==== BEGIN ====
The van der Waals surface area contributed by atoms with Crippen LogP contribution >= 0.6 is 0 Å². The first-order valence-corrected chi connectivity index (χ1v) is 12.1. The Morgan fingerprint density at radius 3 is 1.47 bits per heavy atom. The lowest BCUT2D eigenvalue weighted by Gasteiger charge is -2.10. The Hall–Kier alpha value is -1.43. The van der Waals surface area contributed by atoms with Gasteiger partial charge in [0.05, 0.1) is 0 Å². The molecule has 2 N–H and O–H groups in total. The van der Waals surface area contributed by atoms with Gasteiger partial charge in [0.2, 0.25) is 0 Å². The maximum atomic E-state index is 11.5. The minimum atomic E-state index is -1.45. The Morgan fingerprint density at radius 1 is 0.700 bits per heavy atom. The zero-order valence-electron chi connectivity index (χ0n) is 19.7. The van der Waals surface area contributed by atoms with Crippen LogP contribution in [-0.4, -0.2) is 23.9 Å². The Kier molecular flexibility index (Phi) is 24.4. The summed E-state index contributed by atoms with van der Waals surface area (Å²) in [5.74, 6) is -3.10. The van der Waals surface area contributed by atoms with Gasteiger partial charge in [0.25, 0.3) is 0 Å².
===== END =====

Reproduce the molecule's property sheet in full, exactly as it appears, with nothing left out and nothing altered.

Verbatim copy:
The van der Waals surface area contributed by atoms with Crippen LogP contribution >= 0.6 is 0 Å². The first-order valence-corrected chi connectivity index (χ1v) is 12.1. The Morgan fingerprint density at radius 3 is 1.47 bits per heavy atom. The lowest BCUT2D eigenvalue weighted by Gasteiger charge is -2.10. The Hall–Kier alpha value is -1.43. The van der Waals surface area contributed by atoms with Gasteiger partial charge in [0.05, 0.1) is 0 Å². The molecule has 2 N–H and O–H groups in total. The van der Waals surface area contributed by atoms with Gasteiger partial charge in [0.2, 0.25) is 0 Å². The maximum atomic E-state index is 11.5. The minimum atomic E-state index is -1.45. The Morgan fingerprint density at radius 1 is 0.700 bits per heavy atom. The zero-order valence-electron chi connectivity index (χ0n) is 19.7. The van der Waals surface area contributed by atoms with Crippen LogP contribution in [-0.4, -0.2) is 23.9 Å². The Kier molecular flexibility index (Phi) is 24.4. The summed E-state index contributed by atoms with van der Waals surface area (Å²) in [5.74, 6) is -3.10. The van der Waals surface area contributed by atoms with Gasteiger partial charge in [0.25, 0.3) is 0 Å².